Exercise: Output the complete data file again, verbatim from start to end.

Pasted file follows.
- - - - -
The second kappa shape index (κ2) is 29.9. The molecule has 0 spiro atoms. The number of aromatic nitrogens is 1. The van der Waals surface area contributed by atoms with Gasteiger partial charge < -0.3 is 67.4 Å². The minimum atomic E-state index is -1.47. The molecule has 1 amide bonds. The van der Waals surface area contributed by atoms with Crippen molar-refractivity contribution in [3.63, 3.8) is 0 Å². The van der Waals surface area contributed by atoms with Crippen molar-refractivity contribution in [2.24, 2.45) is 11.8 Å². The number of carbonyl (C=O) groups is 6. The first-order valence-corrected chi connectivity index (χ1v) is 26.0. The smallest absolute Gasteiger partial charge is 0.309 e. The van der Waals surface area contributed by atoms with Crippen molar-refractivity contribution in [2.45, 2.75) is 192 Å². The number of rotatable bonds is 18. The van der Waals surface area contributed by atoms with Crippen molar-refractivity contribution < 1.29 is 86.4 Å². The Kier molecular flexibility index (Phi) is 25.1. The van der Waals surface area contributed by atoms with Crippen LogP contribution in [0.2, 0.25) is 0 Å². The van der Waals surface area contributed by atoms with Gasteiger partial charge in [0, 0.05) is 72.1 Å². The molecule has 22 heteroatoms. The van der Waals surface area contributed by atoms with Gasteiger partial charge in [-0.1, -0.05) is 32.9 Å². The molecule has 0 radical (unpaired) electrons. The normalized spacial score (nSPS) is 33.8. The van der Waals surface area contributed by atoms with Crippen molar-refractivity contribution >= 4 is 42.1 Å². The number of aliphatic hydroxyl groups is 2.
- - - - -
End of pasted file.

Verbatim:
The second kappa shape index (κ2) is 29.9. The molecule has 0 spiro atoms. The number of aromatic nitrogens is 1. The van der Waals surface area contributed by atoms with Gasteiger partial charge < -0.3 is 67.4 Å². The minimum atomic E-state index is -1.47. The molecule has 1 amide bonds. The van der Waals surface area contributed by atoms with Crippen molar-refractivity contribution in [3.63, 3.8) is 0 Å². The van der Waals surface area contributed by atoms with Crippen molar-refractivity contribution in [2.24, 2.45) is 11.8 Å². The number of carbonyl (C=O) groups is 6. The first-order valence-corrected chi connectivity index (χ1v) is 26.0. The smallest absolute Gasteiger partial charge is 0.309 e. The van der Waals surface area contributed by atoms with Crippen molar-refractivity contribution in [2.45, 2.75) is 192 Å². The number of rotatable bonds is 18. The van der Waals surface area contributed by atoms with Crippen molar-refractivity contribution < 1.29 is 86.4 Å². The Kier molecular flexibility index (Phi) is 25.1. The van der Waals surface area contributed by atoms with Crippen LogP contribution in [0.2, 0.25) is 0 Å². The van der Waals surface area contributed by atoms with Gasteiger partial charge in [0, 0.05) is 72.1 Å². The molecule has 22 heteroatoms. The van der Waals surface area contributed by atoms with Gasteiger partial charge in [-0.1, -0.05) is 32.9 Å². The molecule has 0 radical (unpaired) electrons. The normalized spacial score (nSPS) is 33.8. The van der Waals surface area contributed by atoms with Crippen molar-refractivity contribution >= 4 is 42.1 Å². The number of aliphatic hydroxyl groups is 2.